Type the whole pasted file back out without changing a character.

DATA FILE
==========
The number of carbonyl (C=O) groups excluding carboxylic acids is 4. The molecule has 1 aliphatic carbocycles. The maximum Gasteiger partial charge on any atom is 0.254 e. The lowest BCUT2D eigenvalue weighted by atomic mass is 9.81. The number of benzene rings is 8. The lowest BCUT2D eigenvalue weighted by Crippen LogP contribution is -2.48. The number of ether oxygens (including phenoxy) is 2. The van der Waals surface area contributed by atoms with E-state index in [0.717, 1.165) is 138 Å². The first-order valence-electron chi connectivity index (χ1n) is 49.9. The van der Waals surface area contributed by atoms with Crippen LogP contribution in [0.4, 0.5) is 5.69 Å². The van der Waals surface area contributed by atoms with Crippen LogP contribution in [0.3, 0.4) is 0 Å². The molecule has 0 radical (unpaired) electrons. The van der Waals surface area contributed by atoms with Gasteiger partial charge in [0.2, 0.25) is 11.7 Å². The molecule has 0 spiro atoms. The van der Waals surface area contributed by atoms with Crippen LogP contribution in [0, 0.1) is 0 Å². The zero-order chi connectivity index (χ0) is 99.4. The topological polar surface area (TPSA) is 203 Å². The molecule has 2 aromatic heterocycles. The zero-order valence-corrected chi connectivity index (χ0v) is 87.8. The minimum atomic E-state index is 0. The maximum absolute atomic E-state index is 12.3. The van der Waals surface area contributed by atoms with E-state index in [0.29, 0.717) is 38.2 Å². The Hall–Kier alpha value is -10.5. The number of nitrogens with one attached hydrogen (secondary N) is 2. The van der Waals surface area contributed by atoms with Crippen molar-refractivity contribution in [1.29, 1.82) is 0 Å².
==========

The number of carbonyl (C=O) groups excluding carboxylic acids is 4. The molecule has 1 aliphatic carbocycles. The maximum Gasteiger partial charge on any atom is 0.254 e. The lowest BCUT2D eigenvalue weighted by atomic mass is 9.81. The number of benzene rings is 8. The lowest BCUT2D eigenvalue weighted by Crippen LogP contribution is -2.48. The number of ether oxygens (including phenoxy) is 2. The van der Waals surface area contributed by atoms with E-state index in [0.717, 1.165) is 138 Å². The first-order valence-electron chi connectivity index (χ1n) is 49.9. The van der Waals surface area contributed by atoms with Crippen LogP contribution in [0.4, 0.5) is 5.69 Å². The van der Waals surface area contributed by atoms with Crippen LogP contribution in [0.3, 0.4) is 0 Å². The molecule has 0 radical (unpaired) electrons. The van der Waals surface area contributed by atoms with Gasteiger partial charge in [0.2, 0.25) is 11.7 Å². The molecule has 0 spiro atoms. The van der Waals surface area contributed by atoms with Crippen LogP contribution in [0, 0.1) is 0 Å². The zero-order chi connectivity index (χ0) is 99.4. The topological polar surface area (TPSA) is 203 Å². The molecule has 2 aromatic heterocycles. The zero-order valence-corrected chi connectivity index (χ0v) is 87.8. The minimum atomic E-state index is 0. The maximum absolute atomic E-state index is 12.3. The van der Waals surface area contributed by atoms with E-state index in [0.29, 0.717) is 38.2 Å². The Hall–Kier alpha value is -10.5. The number of nitrogens with one attached hydrogen (secondary N) is 2. The van der Waals surface area contributed by atoms with Crippen molar-refractivity contribution in [1.29, 1.82) is 0 Å².